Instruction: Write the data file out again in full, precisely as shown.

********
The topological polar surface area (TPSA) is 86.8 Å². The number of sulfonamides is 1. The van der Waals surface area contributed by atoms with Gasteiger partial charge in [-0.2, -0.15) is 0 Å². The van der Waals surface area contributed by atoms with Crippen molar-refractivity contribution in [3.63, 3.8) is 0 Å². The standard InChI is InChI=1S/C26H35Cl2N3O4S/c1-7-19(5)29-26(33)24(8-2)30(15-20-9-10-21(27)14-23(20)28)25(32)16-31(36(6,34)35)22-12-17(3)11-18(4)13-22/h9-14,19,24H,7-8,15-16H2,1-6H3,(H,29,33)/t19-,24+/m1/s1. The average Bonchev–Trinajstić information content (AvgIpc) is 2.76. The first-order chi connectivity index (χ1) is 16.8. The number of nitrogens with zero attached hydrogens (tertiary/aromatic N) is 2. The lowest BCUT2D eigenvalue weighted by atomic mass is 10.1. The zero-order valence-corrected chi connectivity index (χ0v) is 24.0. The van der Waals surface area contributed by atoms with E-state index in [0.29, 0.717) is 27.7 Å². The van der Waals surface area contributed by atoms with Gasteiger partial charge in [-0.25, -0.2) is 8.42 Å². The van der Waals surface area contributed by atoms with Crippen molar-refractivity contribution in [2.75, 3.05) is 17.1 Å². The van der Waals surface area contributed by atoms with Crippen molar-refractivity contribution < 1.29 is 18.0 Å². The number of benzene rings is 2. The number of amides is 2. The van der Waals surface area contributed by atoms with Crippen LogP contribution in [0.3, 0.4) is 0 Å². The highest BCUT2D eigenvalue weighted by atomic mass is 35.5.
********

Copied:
The topological polar surface area (TPSA) is 86.8 Å². The number of sulfonamides is 1. The van der Waals surface area contributed by atoms with Gasteiger partial charge in [-0.2, -0.15) is 0 Å². The van der Waals surface area contributed by atoms with Crippen molar-refractivity contribution in [3.63, 3.8) is 0 Å². The standard InChI is InChI=1S/C26H35Cl2N3O4S/c1-7-19(5)29-26(33)24(8-2)30(15-20-9-10-21(27)14-23(20)28)25(32)16-31(36(6,34)35)22-12-17(3)11-18(4)13-22/h9-14,19,24H,7-8,15-16H2,1-6H3,(H,29,33)/t19-,24+/m1/s1. The average Bonchev–Trinajstić information content (AvgIpc) is 2.76. The first-order chi connectivity index (χ1) is 16.8. The number of nitrogens with zero attached hydrogens (tertiary/aromatic N) is 2. The lowest BCUT2D eigenvalue weighted by atomic mass is 10.1. The zero-order valence-corrected chi connectivity index (χ0v) is 24.0. The van der Waals surface area contributed by atoms with E-state index in [0.29, 0.717) is 27.7 Å². The van der Waals surface area contributed by atoms with Gasteiger partial charge in [-0.25, -0.2) is 8.42 Å². The van der Waals surface area contributed by atoms with Crippen molar-refractivity contribution in [2.75, 3.05) is 17.1 Å². The van der Waals surface area contributed by atoms with Crippen molar-refractivity contribution < 1.29 is 18.0 Å². The number of benzene rings is 2. The number of amides is 2. The van der Waals surface area contributed by atoms with Crippen LogP contribution in [0.3, 0.4) is 0 Å². The highest BCUT2D eigenvalue weighted by atomic mass is 35.5.